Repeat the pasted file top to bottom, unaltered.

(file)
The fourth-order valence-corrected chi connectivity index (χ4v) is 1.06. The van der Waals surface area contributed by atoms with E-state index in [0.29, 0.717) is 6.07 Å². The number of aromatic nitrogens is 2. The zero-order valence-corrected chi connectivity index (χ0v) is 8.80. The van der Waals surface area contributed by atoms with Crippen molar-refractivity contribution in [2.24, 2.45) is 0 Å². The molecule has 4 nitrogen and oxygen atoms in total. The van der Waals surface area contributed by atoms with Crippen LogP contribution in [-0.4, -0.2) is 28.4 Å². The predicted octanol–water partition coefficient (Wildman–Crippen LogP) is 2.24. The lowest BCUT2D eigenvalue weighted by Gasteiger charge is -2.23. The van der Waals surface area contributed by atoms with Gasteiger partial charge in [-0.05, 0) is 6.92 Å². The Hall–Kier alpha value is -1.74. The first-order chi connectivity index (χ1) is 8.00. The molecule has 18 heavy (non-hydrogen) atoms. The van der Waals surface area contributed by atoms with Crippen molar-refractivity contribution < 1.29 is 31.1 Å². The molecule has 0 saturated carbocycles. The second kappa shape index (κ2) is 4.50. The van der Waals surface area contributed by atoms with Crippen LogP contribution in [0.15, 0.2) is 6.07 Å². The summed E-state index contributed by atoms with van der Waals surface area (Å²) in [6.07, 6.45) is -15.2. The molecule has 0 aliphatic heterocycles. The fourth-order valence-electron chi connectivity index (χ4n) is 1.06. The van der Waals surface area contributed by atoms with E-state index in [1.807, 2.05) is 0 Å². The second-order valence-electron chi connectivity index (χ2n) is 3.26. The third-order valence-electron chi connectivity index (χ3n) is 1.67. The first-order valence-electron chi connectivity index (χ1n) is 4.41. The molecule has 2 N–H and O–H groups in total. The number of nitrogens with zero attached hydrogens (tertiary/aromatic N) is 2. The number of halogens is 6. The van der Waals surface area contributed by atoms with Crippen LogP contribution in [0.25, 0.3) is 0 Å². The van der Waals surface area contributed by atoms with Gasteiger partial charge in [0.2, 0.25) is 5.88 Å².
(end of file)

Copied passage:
The fourth-order valence-corrected chi connectivity index (χ4v) is 1.06. The van der Waals surface area contributed by atoms with E-state index in [0.29, 0.717) is 6.07 Å². The number of aromatic nitrogens is 2. The zero-order valence-corrected chi connectivity index (χ0v) is 8.80. The van der Waals surface area contributed by atoms with Crippen molar-refractivity contribution in [2.24, 2.45) is 0 Å². The molecule has 4 nitrogen and oxygen atoms in total. The van der Waals surface area contributed by atoms with Crippen LogP contribution in [-0.4, -0.2) is 28.4 Å². The predicted octanol–water partition coefficient (Wildman–Crippen LogP) is 2.24. The lowest BCUT2D eigenvalue weighted by Gasteiger charge is -2.23. The van der Waals surface area contributed by atoms with Gasteiger partial charge in [-0.05, 0) is 6.92 Å². The Hall–Kier alpha value is -1.74. The first-order chi connectivity index (χ1) is 8.00. The molecule has 18 heavy (non-hydrogen) atoms. The van der Waals surface area contributed by atoms with Crippen molar-refractivity contribution < 1.29 is 31.1 Å². The molecule has 0 saturated carbocycles. The second kappa shape index (κ2) is 4.50. The van der Waals surface area contributed by atoms with Crippen LogP contribution in [0.15, 0.2) is 6.07 Å². The summed E-state index contributed by atoms with van der Waals surface area (Å²) in [6.07, 6.45) is -15.2. The molecule has 0 aliphatic heterocycles. The fourth-order valence-electron chi connectivity index (χ4n) is 1.06. The van der Waals surface area contributed by atoms with E-state index in [1.807, 2.05) is 0 Å². The second-order valence-electron chi connectivity index (χ2n) is 3.26. The third-order valence-electron chi connectivity index (χ3n) is 1.67. The first-order valence-electron chi connectivity index (χ1n) is 4.41. The molecule has 2 N–H and O–H groups in total. The number of nitrogens with zero attached hydrogens (tertiary/aromatic N) is 2. The number of halogens is 6. The van der Waals surface area contributed by atoms with Crippen LogP contribution in [0.25, 0.3) is 0 Å². The van der Waals surface area contributed by atoms with Gasteiger partial charge in [0.2, 0.25) is 5.88 Å².